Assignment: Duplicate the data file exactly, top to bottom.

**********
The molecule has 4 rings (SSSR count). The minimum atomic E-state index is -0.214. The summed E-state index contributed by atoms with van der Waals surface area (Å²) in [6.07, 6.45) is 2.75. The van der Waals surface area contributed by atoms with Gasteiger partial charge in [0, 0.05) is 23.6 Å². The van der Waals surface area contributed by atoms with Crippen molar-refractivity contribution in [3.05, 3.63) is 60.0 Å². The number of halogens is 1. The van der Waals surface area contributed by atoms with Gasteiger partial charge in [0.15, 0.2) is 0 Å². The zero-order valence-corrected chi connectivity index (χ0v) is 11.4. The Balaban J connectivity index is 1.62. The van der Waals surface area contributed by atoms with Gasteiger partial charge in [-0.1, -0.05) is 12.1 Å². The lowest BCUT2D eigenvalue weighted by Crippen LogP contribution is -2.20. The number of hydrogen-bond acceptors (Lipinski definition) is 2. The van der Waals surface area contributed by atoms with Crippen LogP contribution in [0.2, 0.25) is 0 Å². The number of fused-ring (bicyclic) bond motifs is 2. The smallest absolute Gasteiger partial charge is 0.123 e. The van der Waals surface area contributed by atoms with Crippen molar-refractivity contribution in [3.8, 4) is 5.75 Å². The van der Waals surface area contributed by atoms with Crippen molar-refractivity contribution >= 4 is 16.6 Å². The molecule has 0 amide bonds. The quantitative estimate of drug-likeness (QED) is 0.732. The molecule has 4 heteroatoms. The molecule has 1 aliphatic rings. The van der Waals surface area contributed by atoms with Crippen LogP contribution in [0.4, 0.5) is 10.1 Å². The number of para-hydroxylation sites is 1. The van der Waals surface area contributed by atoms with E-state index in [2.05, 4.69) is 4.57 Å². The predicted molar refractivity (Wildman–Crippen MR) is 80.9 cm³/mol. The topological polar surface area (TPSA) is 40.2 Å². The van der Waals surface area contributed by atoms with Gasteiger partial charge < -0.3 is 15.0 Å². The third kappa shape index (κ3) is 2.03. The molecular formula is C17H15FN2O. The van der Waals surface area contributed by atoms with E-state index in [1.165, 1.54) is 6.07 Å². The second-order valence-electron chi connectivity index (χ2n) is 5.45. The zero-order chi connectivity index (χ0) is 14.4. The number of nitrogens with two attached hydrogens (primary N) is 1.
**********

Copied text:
The molecule has 4 rings (SSSR count). The minimum atomic E-state index is -0.214. The summed E-state index contributed by atoms with van der Waals surface area (Å²) in [6.07, 6.45) is 2.75. The van der Waals surface area contributed by atoms with Gasteiger partial charge in [0, 0.05) is 23.6 Å². The van der Waals surface area contributed by atoms with Crippen molar-refractivity contribution in [3.05, 3.63) is 60.0 Å². The number of halogens is 1. The van der Waals surface area contributed by atoms with Gasteiger partial charge in [0.15, 0.2) is 0 Å². The zero-order valence-corrected chi connectivity index (χ0v) is 11.4. The Balaban J connectivity index is 1.62. The van der Waals surface area contributed by atoms with Gasteiger partial charge in [-0.1, -0.05) is 12.1 Å². The lowest BCUT2D eigenvalue weighted by Crippen LogP contribution is -2.20. The number of hydrogen-bond acceptors (Lipinski definition) is 2. The van der Waals surface area contributed by atoms with Crippen LogP contribution in [0.2, 0.25) is 0 Å². The number of fused-ring (bicyclic) bond motifs is 2. The smallest absolute Gasteiger partial charge is 0.123 e. The van der Waals surface area contributed by atoms with Crippen molar-refractivity contribution in [3.8, 4) is 5.75 Å². The van der Waals surface area contributed by atoms with Crippen molar-refractivity contribution >= 4 is 16.6 Å². The molecule has 0 amide bonds. The quantitative estimate of drug-likeness (QED) is 0.732. The molecule has 4 heteroatoms. The molecule has 1 aliphatic rings. The van der Waals surface area contributed by atoms with Crippen LogP contribution in [0.4, 0.5) is 10.1 Å². The number of para-hydroxylation sites is 1. The van der Waals surface area contributed by atoms with E-state index in [2.05, 4.69) is 4.57 Å². The predicted molar refractivity (Wildman–Crippen MR) is 80.9 cm³/mol. The topological polar surface area (TPSA) is 40.2 Å². The van der Waals surface area contributed by atoms with Gasteiger partial charge < -0.3 is 15.0 Å². The third kappa shape index (κ3) is 2.03. The molecular formula is C17H15FN2O. The van der Waals surface area contributed by atoms with E-state index in [1.165, 1.54) is 6.07 Å². The second-order valence-electron chi connectivity index (χ2n) is 5.45. The zero-order chi connectivity index (χ0) is 14.4. The number of nitrogens with two attached hydrogens (primary N) is 1.